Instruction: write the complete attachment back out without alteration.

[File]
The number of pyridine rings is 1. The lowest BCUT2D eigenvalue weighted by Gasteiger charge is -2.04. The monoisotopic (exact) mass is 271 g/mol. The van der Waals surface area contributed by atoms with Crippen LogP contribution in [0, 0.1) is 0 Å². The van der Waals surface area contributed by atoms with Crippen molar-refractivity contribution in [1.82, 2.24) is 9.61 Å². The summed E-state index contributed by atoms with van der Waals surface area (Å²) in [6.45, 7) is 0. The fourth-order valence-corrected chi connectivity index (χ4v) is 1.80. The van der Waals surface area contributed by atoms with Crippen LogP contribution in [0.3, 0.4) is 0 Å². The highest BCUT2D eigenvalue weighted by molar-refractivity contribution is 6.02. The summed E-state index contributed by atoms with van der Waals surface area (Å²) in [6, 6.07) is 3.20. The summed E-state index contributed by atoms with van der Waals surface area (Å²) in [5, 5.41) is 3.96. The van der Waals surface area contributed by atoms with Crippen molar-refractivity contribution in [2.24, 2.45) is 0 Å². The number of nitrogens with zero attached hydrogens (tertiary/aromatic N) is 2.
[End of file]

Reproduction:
The number of pyridine rings is 1. The lowest BCUT2D eigenvalue weighted by Gasteiger charge is -2.04. The monoisotopic (exact) mass is 271 g/mol. The van der Waals surface area contributed by atoms with Crippen LogP contribution in [0, 0.1) is 0 Å². The van der Waals surface area contributed by atoms with Crippen molar-refractivity contribution in [1.82, 2.24) is 9.61 Å². The summed E-state index contributed by atoms with van der Waals surface area (Å²) in [6.45, 7) is 0. The fourth-order valence-corrected chi connectivity index (χ4v) is 1.80. The van der Waals surface area contributed by atoms with Crippen LogP contribution in [0.3, 0.4) is 0 Å². The highest BCUT2D eigenvalue weighted by molar-refractivity contribution is 6.02. The summed E-state index contributed by atoms with van der Waals surface area (Å²) in [6, 6.07) is 3.20. The summed E-state index contributed by atoms with van der Waals surface area (Å²) in [5, 5.41) is 3.96. The van der Waals surface area contributed by atoms with Crippen molar-refractivity contribution in [2.24, 2.45) is 0 Å². The number of nitrogens with zero attached hydrogens (tertiary/aromatic N) is 2.